We live in North Oakland, but work in East Oakland/Fruitvale. So anything in either play or in between would work well for us. Thanks for any suggestions you can give us! -- a dad
Try the Room to Grow Preschool on Broadway in Rockridge/Temescal. The outdoor space is on the small side but is available for kids' play almost the whole day. Much care and attention is paid to socialization skills as well. - active kid sympathizer
It's not in Oakland, but you might want to consider The Berkeley School 's preschool program. My son (who sounds a lot like your son) is in the elementary school there, and it's been terrific! Lots of play-based learning in the younger grades, lots of attention to social skills, and lots of activity. The teachers really pay attention to what each child needs. In the elementary school active kids are allowed to take a lap around the yard (in a non-punitive way), and I'm sure they have something similar in the preschool. Good luck! D
We changed preschools in order to find a better fit for our high energy child. We couldn't be happier. Check out Daisy Child Development Center , in Oakland, across 580 from Mills. The teachers are great at seeing each child's gifts and recognizing that each child has challenges and that it is their job to assist the child. It is a play-based program and has lots of room for kids to be kids. Great playground, too. http://www.daisycdc.com/ mama of high energy kid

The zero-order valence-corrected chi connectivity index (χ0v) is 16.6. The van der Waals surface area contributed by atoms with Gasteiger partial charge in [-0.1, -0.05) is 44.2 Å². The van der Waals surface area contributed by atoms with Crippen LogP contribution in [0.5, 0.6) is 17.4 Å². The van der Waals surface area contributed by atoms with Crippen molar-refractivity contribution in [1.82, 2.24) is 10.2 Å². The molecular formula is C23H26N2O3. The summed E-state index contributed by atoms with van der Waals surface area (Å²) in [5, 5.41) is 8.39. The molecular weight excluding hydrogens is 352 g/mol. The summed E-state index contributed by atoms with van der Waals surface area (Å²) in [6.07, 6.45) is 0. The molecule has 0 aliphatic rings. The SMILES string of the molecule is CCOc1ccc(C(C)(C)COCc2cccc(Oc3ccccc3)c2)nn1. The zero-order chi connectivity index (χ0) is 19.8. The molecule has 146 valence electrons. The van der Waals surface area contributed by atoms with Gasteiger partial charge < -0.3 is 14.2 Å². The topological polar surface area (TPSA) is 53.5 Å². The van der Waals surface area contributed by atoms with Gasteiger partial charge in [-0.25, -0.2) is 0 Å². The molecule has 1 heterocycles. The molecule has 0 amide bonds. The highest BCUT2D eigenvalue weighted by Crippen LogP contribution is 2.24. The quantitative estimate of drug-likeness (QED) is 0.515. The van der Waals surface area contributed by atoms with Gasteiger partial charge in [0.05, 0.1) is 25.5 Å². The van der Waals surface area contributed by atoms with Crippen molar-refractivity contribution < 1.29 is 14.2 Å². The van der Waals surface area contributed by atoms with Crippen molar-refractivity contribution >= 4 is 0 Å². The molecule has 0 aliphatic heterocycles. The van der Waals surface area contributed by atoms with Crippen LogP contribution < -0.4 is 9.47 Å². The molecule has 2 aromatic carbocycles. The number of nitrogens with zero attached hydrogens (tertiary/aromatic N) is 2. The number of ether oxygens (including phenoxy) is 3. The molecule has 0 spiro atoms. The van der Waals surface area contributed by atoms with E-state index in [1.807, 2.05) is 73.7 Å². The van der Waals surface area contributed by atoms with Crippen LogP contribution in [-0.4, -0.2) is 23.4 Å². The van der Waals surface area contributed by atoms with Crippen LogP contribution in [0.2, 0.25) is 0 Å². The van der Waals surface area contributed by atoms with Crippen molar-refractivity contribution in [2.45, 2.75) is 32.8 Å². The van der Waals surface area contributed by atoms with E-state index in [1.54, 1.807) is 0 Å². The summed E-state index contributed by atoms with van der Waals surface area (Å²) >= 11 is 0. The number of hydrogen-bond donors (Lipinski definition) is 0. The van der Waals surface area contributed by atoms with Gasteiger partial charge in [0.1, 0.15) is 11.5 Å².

I am hoping to enroll my daughter in preschool in the fall, when she turns two. I have visited a few schools and gotten recommendations from friends, so I've narrowed down my choices to four: Hearts Leap (I loved the program), Duck's Nest (two blocks from our house), the JCC (lots of her friends go there), and the New School (highly recommended by a friend). Each school seems to have advantages and disadvantages, so I'm hoping the knowledgable parents on this list can help me make up my mind. Specifically, I want to hear from parents with what nowadays are called 'spirited' children who have had recent positive or negative experiences at these schools. I have read the recommendations of each school on the site, but since the right preschool for each child is the one that best suits his or her temperment, I'm looking for something more specific in the area of fit for spirited kids. My little one is very verbal, independent and bright, and also incredibly determined, emotional, opinionated, and tests limits as much as possible (it seems like all these traits go together.) She has a short attention span, and while she responds well to some structure and routine, she has a hard time staying engaged for long periods of time. We are looking for a school that will encourage her curiosity and autonomy, offer lots of imaginary play, music and art, but also provide positive direction for her less socially acceptable behaviors. We follow a 'positive discipline' approach if that helps, and I like schools that encourage kids to problem solve when behavior issues arise. Finally and optionally, I'd love her to get some more practice with American Sign Language (we sign a bit with her at home.) Whew! This is a tall order, and I can't wait to hear what folks have to say. Please feel free to email me personally or post. Thanks in advance, Kelly